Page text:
Working with integrity

Working with integrity is one of our core values and central to The Experian Way of working.

Our Global Code of Conduct, available in several languages, sets out clear guidance to help everyone at Experian make the right decisions. It is supported by detailed policies on specific topics such as anti-corruption, gifts and hospitality, fraud management, complaint management, fair treatment of vulnerable consumers, product development and marketing, whistleblowing and tax.

Anti-bribery and corruption

Training and compliance

Respecting human rights

Tackling modern slavery

Partnering with suppliers

Anti-bribery and corruption

We take a zero-tolerance approach to bribery or corruption in our business and our supply chain. Our Global Anti-corruption Framework prohibits facilitation payments, kickbacks, or any form of bribery or corruption.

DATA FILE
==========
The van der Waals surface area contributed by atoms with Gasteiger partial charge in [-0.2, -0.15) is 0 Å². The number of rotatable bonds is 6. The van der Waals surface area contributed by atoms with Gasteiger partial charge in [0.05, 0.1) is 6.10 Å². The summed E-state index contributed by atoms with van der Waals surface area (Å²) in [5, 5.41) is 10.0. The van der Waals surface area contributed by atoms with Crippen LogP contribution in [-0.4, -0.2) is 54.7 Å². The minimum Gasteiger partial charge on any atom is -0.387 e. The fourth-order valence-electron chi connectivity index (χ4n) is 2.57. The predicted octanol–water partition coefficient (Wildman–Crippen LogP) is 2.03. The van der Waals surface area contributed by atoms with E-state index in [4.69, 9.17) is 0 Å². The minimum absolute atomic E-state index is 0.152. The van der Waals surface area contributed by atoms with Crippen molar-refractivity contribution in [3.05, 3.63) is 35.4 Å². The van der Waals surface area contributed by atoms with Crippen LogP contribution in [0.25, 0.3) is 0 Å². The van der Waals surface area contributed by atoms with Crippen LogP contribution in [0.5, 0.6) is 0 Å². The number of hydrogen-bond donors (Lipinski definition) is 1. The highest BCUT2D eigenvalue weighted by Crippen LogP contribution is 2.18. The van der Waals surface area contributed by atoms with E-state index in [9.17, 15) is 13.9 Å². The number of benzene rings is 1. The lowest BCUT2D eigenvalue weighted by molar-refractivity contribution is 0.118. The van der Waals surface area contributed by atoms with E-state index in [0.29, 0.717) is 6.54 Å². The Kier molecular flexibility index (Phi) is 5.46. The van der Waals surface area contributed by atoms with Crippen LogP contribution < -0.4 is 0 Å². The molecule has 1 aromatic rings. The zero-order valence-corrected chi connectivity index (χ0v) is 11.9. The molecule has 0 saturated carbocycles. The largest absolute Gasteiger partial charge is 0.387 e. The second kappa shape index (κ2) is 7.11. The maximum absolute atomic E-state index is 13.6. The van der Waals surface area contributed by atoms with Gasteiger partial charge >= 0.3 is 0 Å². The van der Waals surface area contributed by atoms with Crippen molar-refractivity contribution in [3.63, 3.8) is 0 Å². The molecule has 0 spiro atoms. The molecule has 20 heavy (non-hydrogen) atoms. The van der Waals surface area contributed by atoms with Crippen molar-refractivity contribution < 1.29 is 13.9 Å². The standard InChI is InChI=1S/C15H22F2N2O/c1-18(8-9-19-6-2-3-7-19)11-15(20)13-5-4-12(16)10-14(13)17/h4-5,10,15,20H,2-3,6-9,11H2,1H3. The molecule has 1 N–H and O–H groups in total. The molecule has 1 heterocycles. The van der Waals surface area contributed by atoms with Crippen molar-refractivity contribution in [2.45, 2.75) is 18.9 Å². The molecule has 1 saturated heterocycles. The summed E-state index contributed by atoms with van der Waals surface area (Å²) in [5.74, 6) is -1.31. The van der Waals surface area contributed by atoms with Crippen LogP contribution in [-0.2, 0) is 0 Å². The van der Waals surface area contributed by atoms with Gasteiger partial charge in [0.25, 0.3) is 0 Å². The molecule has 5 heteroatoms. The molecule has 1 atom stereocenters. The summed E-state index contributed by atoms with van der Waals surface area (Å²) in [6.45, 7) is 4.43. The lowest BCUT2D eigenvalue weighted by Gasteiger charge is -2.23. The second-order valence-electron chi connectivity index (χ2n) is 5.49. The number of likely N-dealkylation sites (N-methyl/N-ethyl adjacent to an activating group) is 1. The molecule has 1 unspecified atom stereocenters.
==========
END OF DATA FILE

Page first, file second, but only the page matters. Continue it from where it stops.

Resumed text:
The accompanying Global Gifts and Hospitality Policy sets out strict ethical standards relating to gifts, entertainment, hospitality, sponsorship, travel expenses and donations. We also have controls to ensure we conduct any sponsorships, charitable contributions, lobbying or political donations ethically and in compliance with all relevant laws.

Our suppliers are contractually obliged to ensure their employees, agents and subcontractors refrain from paying or receiving improper bribes, facilitation payments, gratuities or kickbacks. If we identify any suppliers as high risk for bribery or corruption, we refer them to the Compliance team for further due diligence, including an assessment of corruption, regulatory and reputational risks.